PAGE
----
An aneurysm is a bulge in a blood vessel. An untreated aneurysm can rupture, or burst. Ruptured aneurysms are dangerous and can cause internal bleeding or stroke. Types of aneurysms we treat include:
- Abdominal aortic aneurysm: Occurs in the lower part of the aorta (main artery that carries blood from the heart), near the abdomen
- Peripheral aneurysm: Typically affects the legs or neck
- Thoracic aortic aneurysm: Occurs in the upper aorta, near the chest
We often prefer to closely monitor small aneurysms instead of treating them. You can minimize your risk with lifestyle changes, such as lowering your blood pressure and cholesterol with medications and quitting smoking.
Larger aneurysms typically need treatment, as do smaller aneurysms if you have a family history of the condition. Treatments may include:
- Stents: We insert tiny tubes to stabilize the artery wall and keep it from rupturing.
- Surgery: We can remove the aneurysm and repair the area with a new blood vessel.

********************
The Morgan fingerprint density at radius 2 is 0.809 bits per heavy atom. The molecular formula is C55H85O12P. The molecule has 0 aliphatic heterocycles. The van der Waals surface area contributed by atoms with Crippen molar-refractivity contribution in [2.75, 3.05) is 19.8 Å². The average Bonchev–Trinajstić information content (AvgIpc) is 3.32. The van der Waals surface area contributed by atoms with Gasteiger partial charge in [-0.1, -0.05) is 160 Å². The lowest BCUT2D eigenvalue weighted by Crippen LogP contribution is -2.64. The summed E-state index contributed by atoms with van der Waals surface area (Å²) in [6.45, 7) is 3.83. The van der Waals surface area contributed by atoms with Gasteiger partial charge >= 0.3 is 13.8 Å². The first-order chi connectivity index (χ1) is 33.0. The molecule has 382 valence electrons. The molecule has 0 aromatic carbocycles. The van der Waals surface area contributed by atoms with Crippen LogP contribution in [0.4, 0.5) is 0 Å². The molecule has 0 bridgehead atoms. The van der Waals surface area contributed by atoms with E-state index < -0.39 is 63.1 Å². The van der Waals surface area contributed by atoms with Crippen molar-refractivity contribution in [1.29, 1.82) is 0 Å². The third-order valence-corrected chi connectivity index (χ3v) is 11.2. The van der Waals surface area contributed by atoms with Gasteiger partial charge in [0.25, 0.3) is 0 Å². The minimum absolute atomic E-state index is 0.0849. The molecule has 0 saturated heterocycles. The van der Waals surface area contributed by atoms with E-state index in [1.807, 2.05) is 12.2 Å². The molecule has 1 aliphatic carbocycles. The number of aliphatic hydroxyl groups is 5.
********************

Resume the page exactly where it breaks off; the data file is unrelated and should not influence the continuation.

We visit select primary care offices in the region to perform screenings for abdominal aortic aneurysms. Find out more about treatment for abdominal aortic aneurysm.
Carotid artery disease and stroke prevention
Carotid artery disease happens when plaque builds up inside the major arteries in the neck. This plaque causes a narrowing of the arteries, which can lead to stroke. Carotid artery disease is one of the most common and treatable causes of stroke.
Treatment options depend on how narrow the artery has become. Treatment may include: